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Conference On Human Rights: Evolution, Implementation And Evaluation At B.S.R. Government College, Alwar From 14-16 December, 2012.

Human Rights: Evolution, Implementation and Evaluation

Association of Asia Scholars

Panel on Human Rights and Social Justice in South Asia

At the

Conference by the Rajasthan Sociological Association and Department of Sociology, B.S.R.

Government College, Alwar from 14-16 December, 2012.

Acknowledgement: Support received from PD Division, Ministry of External Affairs, Government of India.

The Panel was chaired by Professor Sangeeta Thapliyal .She spoke about a historical perspective on women and their human rights, stating much about gender issues and how these issues became complex in male dominated societies.

Dr. Sharad Kumar Soni, whilst talking about “Human Rights in Inner Asia” began his presentation by defiing Inner Mongolia. He briefly went over the history of this region. He then elaborated on certain examples of human rights violations in various areas of Inner Asia, like in Tibet, where the most striking, was the violation of the Rights to Life (Article 21). He concluded by stating that there is a need to look at this issue with greater seriousness, so that such violations, especially in remote areas of Inner Asia, are kept at bay.

Dr. Reena Marwah, presented on gender equality issues and human rights. She introduced herself be stating that she had attended several Human Rights Commission meetings, right from 1995 onwards. She then elaborated on the fact that there are different types of rights, social, economic, human and so on. She however, focused on gender equality issues, while citing the example of women in South Asia, being 50% of the population; they still face unequal treatment, on the basis of just their gender. She also spoke about feticide and other girl child issues and concluded by emphasizing that participation and appropriate policy implementation, is a must, to ensure that gender discrimination can be eventually eliminated.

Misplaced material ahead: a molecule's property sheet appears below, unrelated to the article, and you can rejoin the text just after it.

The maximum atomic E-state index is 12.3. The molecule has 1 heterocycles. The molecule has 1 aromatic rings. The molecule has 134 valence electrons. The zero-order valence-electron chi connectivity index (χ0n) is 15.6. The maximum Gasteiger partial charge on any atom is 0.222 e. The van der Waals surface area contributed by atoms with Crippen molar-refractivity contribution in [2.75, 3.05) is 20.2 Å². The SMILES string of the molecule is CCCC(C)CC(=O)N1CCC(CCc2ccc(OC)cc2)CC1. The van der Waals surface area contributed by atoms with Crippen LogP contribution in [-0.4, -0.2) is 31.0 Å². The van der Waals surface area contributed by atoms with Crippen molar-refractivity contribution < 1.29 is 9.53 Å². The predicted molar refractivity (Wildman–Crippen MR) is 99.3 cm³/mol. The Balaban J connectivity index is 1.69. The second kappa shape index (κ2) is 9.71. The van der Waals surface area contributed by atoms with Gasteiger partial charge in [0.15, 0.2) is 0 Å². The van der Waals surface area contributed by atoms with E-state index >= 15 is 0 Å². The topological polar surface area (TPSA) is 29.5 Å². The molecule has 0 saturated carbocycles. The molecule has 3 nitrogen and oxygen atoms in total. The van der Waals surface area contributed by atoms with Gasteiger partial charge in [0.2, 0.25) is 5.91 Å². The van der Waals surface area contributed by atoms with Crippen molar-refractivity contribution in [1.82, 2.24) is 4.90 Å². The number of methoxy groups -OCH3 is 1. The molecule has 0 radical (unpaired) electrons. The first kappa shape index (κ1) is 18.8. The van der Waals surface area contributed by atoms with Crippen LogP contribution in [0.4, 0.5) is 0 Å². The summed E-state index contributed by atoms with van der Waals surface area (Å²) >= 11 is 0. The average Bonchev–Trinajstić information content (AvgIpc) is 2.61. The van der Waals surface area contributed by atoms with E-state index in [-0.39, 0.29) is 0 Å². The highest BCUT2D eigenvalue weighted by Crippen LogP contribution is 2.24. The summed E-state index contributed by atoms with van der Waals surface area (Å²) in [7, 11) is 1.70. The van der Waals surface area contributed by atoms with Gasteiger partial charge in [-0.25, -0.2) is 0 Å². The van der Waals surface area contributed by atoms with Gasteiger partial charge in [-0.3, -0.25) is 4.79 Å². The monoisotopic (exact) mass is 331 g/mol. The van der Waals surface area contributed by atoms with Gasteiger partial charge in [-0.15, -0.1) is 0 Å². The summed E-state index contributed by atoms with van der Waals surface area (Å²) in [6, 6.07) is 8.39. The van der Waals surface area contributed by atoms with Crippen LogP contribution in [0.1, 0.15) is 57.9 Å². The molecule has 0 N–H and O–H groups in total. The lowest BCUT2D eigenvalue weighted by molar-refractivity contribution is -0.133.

Thereafter, Dr. Sanjay Bhardwaj, spoke about human rights violation in the State. He elaborated on the three main tiers in society, the political, the civil and the sub-altern society. Largely, he said that it is the duty of the civil society, to mobilize people and the State in the process, is always looked at, as the violator of human rights. He also said that conflict between these three societies, was a matter of power. He ended his presentation by stating that we try to look for solutions by the process of democratization, but when the minorities demand rights, the State opts for violent movements and thus the State becomes a perpetrator.

Mr. Tarun Mathur, spoke on the issue of “Human Rights of the Religious Minorities of Pakistan: A Case of Sindh”, where he emphasized on the face that religious minorities in Pakistan have always suffered from certain institutionalized barriers. The question of minorities v/s minorities becomes pertinent in the case of Sindh. When Muslims became the majority in Pakistan, after the Indo-Pak separation (1947), the state was responsible to reassure its ethnic and religious minorities that they will be a part of mainstream national politics. He spoke about how there are several forms of violence against religious minorities and the impact of that, on human rights.

Dr. Monirul Mohammed Islam, from the Bangladesh High Commission, articulated his delight at being welcomed so warmly at Alwar. He stated that as a practitioner, he could not theorize the topic of human rights, but his experience at the High Commission made him formulate some views about the subject. After giving a clear disclaimer that these were his personal views and not those of the High Commission, he went on to state that there is a thin line between fundamental and human rights. He explored a rather cyclical perspective to human rights, from birthrights to death rites. When a baby is born, much of what he actually requires is motherly love, allied to that is also the issue of maternity leave so that the baby may be fed well and his needs may be looked after by the mother in the initial stages. He expressed his grief about the fact that maternity leave in most South Asian nations, like Bangladesh was six months. In his view, it should be two years in fact. He then spoke about how several lakhs of people feel stateless, especially in the context of many Bangladeshis being on Indian territory and vice versa.

He then switched to how primary education is important as the child grows and that you can mould a child well, only in that stage. Also, he emphasized that nation building rests on this block, of primary education, which is rather neglected. He then went on to talk about the dignity, or the right to have a decent job, also, that every type of job/profession, from a sweeper till a CEO, is important, we should not view it in a hierarchical fashion. Last, to complete the cycle, he referred to the question of burial and the right to death with dignity to wrap up his discussion.

Thus, he stated how human rights was a complete package and that several academicians, government and non-governmental organizations should put on their thinking caps and join their hands to help eliminate human rights violations.

The panelists responded to questions from the floor.

Report prepared by: Zitin Munshi (Research Associate, Association of Asia Scholars).

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